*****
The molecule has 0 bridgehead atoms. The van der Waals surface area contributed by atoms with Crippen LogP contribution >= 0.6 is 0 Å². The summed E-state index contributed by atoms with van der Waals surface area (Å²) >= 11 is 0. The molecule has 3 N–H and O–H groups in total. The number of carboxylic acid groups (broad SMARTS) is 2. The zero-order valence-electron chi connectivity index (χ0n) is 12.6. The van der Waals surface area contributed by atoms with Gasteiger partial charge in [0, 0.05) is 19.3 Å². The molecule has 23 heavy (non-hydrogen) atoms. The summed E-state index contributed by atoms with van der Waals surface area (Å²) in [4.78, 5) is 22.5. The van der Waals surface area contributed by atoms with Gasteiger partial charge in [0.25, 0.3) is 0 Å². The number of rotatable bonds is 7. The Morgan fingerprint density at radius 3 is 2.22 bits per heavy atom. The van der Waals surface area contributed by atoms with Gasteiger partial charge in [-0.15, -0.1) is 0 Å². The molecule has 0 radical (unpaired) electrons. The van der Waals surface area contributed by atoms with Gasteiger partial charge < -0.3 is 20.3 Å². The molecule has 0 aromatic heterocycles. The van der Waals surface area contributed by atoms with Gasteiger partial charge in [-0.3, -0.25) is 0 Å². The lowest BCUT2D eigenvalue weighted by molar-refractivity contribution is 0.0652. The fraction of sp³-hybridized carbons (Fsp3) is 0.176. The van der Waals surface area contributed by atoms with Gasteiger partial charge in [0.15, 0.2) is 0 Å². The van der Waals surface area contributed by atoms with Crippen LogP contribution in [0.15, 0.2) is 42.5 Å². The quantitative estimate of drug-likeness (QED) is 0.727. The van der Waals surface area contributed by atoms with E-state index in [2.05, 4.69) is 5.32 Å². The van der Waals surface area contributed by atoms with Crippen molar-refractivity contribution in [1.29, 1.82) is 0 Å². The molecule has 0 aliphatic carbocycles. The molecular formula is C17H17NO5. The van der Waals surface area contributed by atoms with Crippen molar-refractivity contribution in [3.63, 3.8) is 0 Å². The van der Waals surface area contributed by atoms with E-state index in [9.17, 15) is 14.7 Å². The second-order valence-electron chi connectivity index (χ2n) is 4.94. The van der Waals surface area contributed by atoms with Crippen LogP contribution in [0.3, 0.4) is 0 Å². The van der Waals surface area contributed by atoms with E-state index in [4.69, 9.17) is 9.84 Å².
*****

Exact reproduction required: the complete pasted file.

The molecule has 0 bridgehead atoms. The van der Waals surface area contributed by atoms with Crippen LogP contribution >= 0.6 is 0 Å². The summed E-state index contributed by atoms with van der Waals surface area (Å²) >= 11 is 0. The molecule has 3 N–H and O–H groups in total. The number of carboxylic acid groups (broad SMARTS) is 2. The zero-order valence-electron chi connectivity index (χ0n) is 12.6. The van der Waals surface area contributed by atoms with Gasteiger partial charge in [0, 0.05) is 19.3 Å². The molecule has 23 heavy (non-hydrogen) atoms. The summed E-state index contributed by atoms with van der Waals surface area (Å²) in [4.78, 5) is 22.5. The van der Waals surface area contributed by atoms with Gasteiger partial charge in [0.25, 0.3) is 0 Å². The number of rotatable bonds is 7. The Morgan fingerprint density at radius 3 is 2.22 bits per heavy atom. The van der Waals surface area contributed by atoms with Gasteiger partial charge in [-0.15, -0.1) is 0 Å². The molecule has 0 radical (unpaired) electrons. The van der Waals surface area contributed by atoms with Gasteiger partial charge < -0.3 is 20.3 Å². The molecule has 0 aromatic heterocycles. The van der Waals surface area contributed by atoms with Gasteiger partial charge in [-0.3, -0.25) is 0 Å². The lowest BCUT2D eigenvalue weighted by molar-refractivity contribution is 0.0652. The fraction of sp³-hybridized carbons (Fsp3) is 0.176. The van der Waals surface area contributed by atoms with Gasteiger partial charge in [0.15, 0.2) is 0 Å². The van der Waals surface area contributed by atoms with Crippen LogP contribution in [0.15, 0.2) is 42.5 Å². The quantitative estimate of drug-likeness (QED) is 0.727. The van der Waals surface area contributed by atoms with E-state index in [2.05, 4.69) is 5.32 Å². The van der Waals surface area contributed by atoms with Crippen molar-refractivity contribution in [1.29, 1.82) is 0 Å². The molecule has 0 aliphatic carbocycles. The molecular formula is C17H17NO5. The van der Waals surface area contributed by atoms with Crippen molar-refractivity contribution in [3.63, 3.8) is 0 Å². The van der Waals surface area contributed by atoms with E-state index in [9.17, 15) is 14.7 Å². The second-order valence-electron chi connectivity index (χ2n) is 4.94. The van der Waals surface area contributed by atoms with Crippen LogP contribution in [0.3, 0.4) is 0 Å². The van der Waals surface area contributed by atoms with E-state index in [4.69, 9.17) is 9.84 Å².